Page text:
Discussion

2ODD is the second largest oxidase family in plants and is involved in various oxidative reactions, including hydroxylation, demethylation, dehydrogenation, halogenation and demethylation [30]. In the primary metabolism of plants, 2ODD members are involved in the synthesis of plant growth regulators such as gibberellin and ethylene. In secondary metabolism, 2ODDs play roles in the biosynthesis of flavonoids, alkaloids, terpenoids [31,32,33], etc. Secondary metabolites (phenylpropanoids, quinones, flavonoids, alkaloids, etc.) are gradually produced in plants during the long-term evolution process for enhancing stress resistance and chemical defense functions. As important secondary metabolites of polyphenols, flavonoids are widely distributed among mosses, liverworts, and vascular plants including angiosperms. However, flavonoids have not been found in lower algae and microorganisms [34]. Plants produce excessive flavonoids to cope with biotic and abiotic stresses, such as the attack of pathogenic microorganisms insects, ultraviolet radiation, drought, etc. [8,9,10]. 2ODD in plants is divided into three categories, called DOXA, DOXB and DOXC. The DOXA class contains the plant homologs of Escherichia coli AlkB, which are involved in the alkylation of nucleic acids and the oxidative demethylation of histones [35]. The DOXB class modulates the levels of proline 4-hydroxyl in cell wall protein synthesis. DOXCs affect plant hormone metabolism and biosynthesis of secondary metabolites, such as flavonoids, alkaloids and terpenoids. It is worth mentioning that most of the 2ODDs from land plants are classified as DOXC classes, and their evolution and expansion lead to the generation of multiple specialized metabolites in plant responding to environmental stresses [36].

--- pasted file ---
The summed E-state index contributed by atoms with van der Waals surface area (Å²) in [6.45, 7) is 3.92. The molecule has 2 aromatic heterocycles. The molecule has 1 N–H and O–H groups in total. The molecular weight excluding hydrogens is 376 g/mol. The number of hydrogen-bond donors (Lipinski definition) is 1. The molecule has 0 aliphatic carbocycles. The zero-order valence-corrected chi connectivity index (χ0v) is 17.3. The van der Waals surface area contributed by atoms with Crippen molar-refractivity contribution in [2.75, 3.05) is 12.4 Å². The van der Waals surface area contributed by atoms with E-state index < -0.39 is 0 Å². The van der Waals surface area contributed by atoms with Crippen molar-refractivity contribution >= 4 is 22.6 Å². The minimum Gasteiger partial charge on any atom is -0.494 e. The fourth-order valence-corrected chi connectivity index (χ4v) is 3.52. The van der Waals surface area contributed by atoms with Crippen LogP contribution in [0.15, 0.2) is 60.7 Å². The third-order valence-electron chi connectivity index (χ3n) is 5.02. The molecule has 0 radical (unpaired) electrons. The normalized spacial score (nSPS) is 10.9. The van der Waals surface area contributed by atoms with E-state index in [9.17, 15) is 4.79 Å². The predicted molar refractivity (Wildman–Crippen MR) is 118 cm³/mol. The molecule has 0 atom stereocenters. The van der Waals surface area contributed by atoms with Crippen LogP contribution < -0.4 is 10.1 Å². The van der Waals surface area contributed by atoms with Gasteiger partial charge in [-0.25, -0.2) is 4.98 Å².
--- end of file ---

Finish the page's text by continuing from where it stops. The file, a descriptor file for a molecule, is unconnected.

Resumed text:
Active prolyl 4-hydroxylase is a tetramer consisting of two α subunits and two β subunits, with α subunits playing a major role. The α subunit binds to Fe2+, α-ketoglutarate and ascorbic acid, and has a hydroxylation active site. The β subunit is also an important component of prolyl 4-hydroxylase and has protein disulfide isomerase activity [37]. Members of the GhACO subfamily possess the activity of 1-aminocyclopropane-1-carboxylic acid oxidase (ACO), which is involved in the biosynthesis of ethylene [38]. The GhF6H subfamily has the function of feruloyl COA 6-hydroxylase1 (F6H), which is the control enzyme of scopolamine biosynthesis [39]. The GhH6H subfamily members have the function of hyoscyamine 6β-hydroxylase, which catalyzes the formation of scopolamine from hyoscyamine via two consecutive steps [40]. GhIDS3 subfamily members are involved in the biosynthesis of phytosiderophore in mugineic acid family, which encodes a dioxygenase that catalyzes the hydroxylation step from 2'-deoxymugineic acid (DMA) to mugineic acid (MA) [41]. GhNCS has norcoclaurine synthase (NCS) activity, and is involved in the synthesis of benzylisoquinoline alkaloid (BIA) [42]. GhSRG subfamily is a new member of 2ODD, having some aging-related genes [43]. Codeine demethylases (CODMs) of the GhCODM subfamily are responsible for the last two steps of codeine biosynthesis, converting codeine to morphine [44]. The GhAOP subfamily possesses AOP enzymatic activity and catalyzes the conversion of methylsulfinylalkyl glucosinolates to alkenyl glucosinolates [45]. GhGAOX subfamily members are key oxidases in gibberellin biosynthesis. GhLDOX subfamily is a key enzyme at the end of the anthocyanin synthesis pathway. It can convert colorless-anthocyanin into unmodified colored anthocyanin [46]. GhFLS subfamily catalyzes the formation of flavonols from dihydroflavonols [47]. GhF3H subfamily catalyzes the 3-beta-hydroxylation of 2S-flavanones to 2R, 3R-dihydroflavonols which are intermediates in the biosynthesis of flavonols, anthocyanidins, catechins and proanthocyanidins in plants [48]. Flavonoid synthase in GhFNS subfamily member is the key enzyme in the conversion of flavanones to flavones [49] The GhDAO subfamily is essential for auxin catabolism and maintenance of auxin homeostasis in reproductive organs [50].